Hello, I have background of 35+ yrs in construction - mostly residential and some commercial. Insulation and venting, factory built fireplaces (formally certified by the Hearth Institute for gas appliances and wood burning fireplaces), sectional overhead garage doors and their electric operators.
If you are successful in sealing a building air-tight,(and you very much want to be, to a degree), you must bring in fresh air if you are combusting the interior oxygen, or setup your heater to use exterior air for it's intake.
Most never seal something 100%.
In this case an "Air to air" heat exchanger is ideal. I'm not well versed on furnaces, sorry, but I do know that a small furnace running at capacity for a long while will be more efficient than a large one that cycles on and off constantly.
High efficiency gas heat is generally the least expensive to heat within most areas, with Natural gas being less than Propane (buy propane in the summer when it's the least expensive if you must).
Do not use "brush seals" only to seal a sectional door, some air will pass thru them. Use any type of "flap seal" or 2 seals combined.
A 2" thick polyurethane foam injected garage door section averages around an R-18 (polystyrene R-10), 3" thick polyurethane - approx an R-25, if you can find an affordable 3" version (or one at all).
Use sectional doors that have an internal compression seal to make the joints air-tight, and true thermal-break btw the interior and exterior steel skins. The only good insulated door has a solid insulation core for it's entire width, interior and exterior skins (99.9 % use painted/galvanized steel), and no internal framework. A pan door ,(single sided steel with frame stiles(vertical posts where the hinges attach) also makes up ALL non-insulated sectional steel doors), with a piece of foam in the framework is an EXTREMELY poorly insulated door (R-0.5 to R-3 ) and leak air profusely , and sliding doors are very hard to seal and too heavy if insulated properly.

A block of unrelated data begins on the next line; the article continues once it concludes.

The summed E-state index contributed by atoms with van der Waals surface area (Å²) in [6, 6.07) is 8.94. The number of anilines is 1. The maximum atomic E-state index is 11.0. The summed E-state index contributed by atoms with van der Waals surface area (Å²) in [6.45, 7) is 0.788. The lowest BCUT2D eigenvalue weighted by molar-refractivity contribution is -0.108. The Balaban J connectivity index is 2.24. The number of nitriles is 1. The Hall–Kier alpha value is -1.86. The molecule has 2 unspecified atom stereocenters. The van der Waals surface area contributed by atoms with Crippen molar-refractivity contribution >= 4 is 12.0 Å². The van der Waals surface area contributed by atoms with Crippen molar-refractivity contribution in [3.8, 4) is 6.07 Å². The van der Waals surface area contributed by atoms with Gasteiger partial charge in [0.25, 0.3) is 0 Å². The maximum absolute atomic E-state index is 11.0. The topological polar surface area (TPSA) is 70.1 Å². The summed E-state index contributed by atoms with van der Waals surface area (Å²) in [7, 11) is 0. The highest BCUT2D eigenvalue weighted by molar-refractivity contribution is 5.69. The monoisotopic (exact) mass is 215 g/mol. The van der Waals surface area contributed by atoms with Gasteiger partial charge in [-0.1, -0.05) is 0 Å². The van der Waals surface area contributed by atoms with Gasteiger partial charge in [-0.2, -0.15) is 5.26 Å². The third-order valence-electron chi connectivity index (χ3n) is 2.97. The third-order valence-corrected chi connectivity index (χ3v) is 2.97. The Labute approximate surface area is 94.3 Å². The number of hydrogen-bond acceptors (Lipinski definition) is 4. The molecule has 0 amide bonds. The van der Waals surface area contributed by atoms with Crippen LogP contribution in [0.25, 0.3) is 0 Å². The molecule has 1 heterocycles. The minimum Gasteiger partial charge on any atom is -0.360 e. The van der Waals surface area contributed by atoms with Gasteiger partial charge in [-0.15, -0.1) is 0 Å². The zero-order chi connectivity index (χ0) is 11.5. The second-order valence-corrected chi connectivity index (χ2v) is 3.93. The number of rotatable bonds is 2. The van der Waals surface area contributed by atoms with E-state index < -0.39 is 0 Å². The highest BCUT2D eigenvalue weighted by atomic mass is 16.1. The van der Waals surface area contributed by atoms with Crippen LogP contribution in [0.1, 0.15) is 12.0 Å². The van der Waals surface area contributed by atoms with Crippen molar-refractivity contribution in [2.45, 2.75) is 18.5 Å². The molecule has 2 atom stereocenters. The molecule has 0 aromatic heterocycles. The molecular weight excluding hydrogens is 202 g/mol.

When you use spray foam on a building's interior it is to seal and add some R-value , but it's not enough to stop radiant heat loss, you'll need more insulation, but spray foam would be very expensive to gain the R-value needed, extremely heavy, and may delaminate over time.
Supplement with fiberglass or cellulose. Some spray on a 1/2" and go over that with fiberglass batts. It well depends on how the building is constructed on how you CAN insulate it.
Blown-in ceiling insulation cost much less than batts and covers so much better. Our attics looked like a good heavy snowfall had hit ! We used pure white fiberglass and some manufacturers warranty the R-value for years after installation of this product.
You lose most heat thru the ceiling, upper walls, and other leakage.
I'm in Indianapolis and in a seminar I attended approx 25 yrs ago they recommended an R-50 in ceilings to use an electric heat pump in our zone, and a gas or electric "backup" furnace for more heat !! Likely upgraded since then.
R-38 in ceilings should be a minimum anywhere (heating or cooling), our upgrade was to a minimum R-44 , with any more being less cost effective (but utilities never lower pricing - so...). Insulate cold air returns too - if they are not within the envelope being conditioned.
Tim King / Garage Door Service of Indiana, inc., and formerly d/b/a Indy Insulation and Fireplace.